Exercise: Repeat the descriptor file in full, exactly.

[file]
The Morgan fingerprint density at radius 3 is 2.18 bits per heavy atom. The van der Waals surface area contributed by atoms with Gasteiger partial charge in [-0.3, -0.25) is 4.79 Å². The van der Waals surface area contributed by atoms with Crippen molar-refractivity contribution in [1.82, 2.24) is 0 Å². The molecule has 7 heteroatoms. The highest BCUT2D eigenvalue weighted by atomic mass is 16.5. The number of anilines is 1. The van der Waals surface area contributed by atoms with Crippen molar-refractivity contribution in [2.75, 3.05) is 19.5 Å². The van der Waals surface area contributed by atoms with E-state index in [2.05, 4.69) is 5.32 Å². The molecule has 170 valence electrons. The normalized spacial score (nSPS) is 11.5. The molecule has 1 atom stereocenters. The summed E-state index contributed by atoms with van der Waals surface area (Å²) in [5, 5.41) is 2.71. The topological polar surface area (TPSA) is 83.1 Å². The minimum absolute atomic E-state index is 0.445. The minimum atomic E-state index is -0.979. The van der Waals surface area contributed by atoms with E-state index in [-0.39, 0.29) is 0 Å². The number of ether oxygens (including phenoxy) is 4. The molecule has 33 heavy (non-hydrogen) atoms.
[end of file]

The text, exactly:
The Morgan fingerprint density at radius 3 is 2.18 bits per heavy atom. The van der Waals surface area contributed by atoms with Gasteiger partial charge in [-0.3, -0.25) is 4.79 Å². The van der Waals surface area contributed by atoms with Crippen molar-refractivity contribution in [1.82, 2.24) is 0 Å². The molecule has 7 heteroatoms. The highest BCUT2D eigenvalue weighted by atomic mass is 16.5. The number of anilines is 1. The van der Waals surface area contributed by atoms with Crippen molar-refractivity contribution in [2.75, 3.05) is 19.5 Å². The van der Waals surface area contributed by atoms with E-state index in [2.05, 4.69) is 5.32 Å². The molecule has 170 valence electrons. The normalized spacial score (nSPS) is 11.5. The molecule has 1 atom stereocenters. The summed E-state index contributed by atoms with van der Waals surface area (Å²) in [5, 5.41) is 2.71. The topological polar surface area (TPSA) is 83.1 Å². The minimum absolute atomic E-state index is 0.445. The minimum atomic E-state index is -0.979. The van der Waals surface area contributed by atoms with E-state index in [-0.39, 0.29) is 0 Å². The number of ether oxygens (including phenoxy) is 4. The molecule has 33 heavy (non-hydrogen) atoms.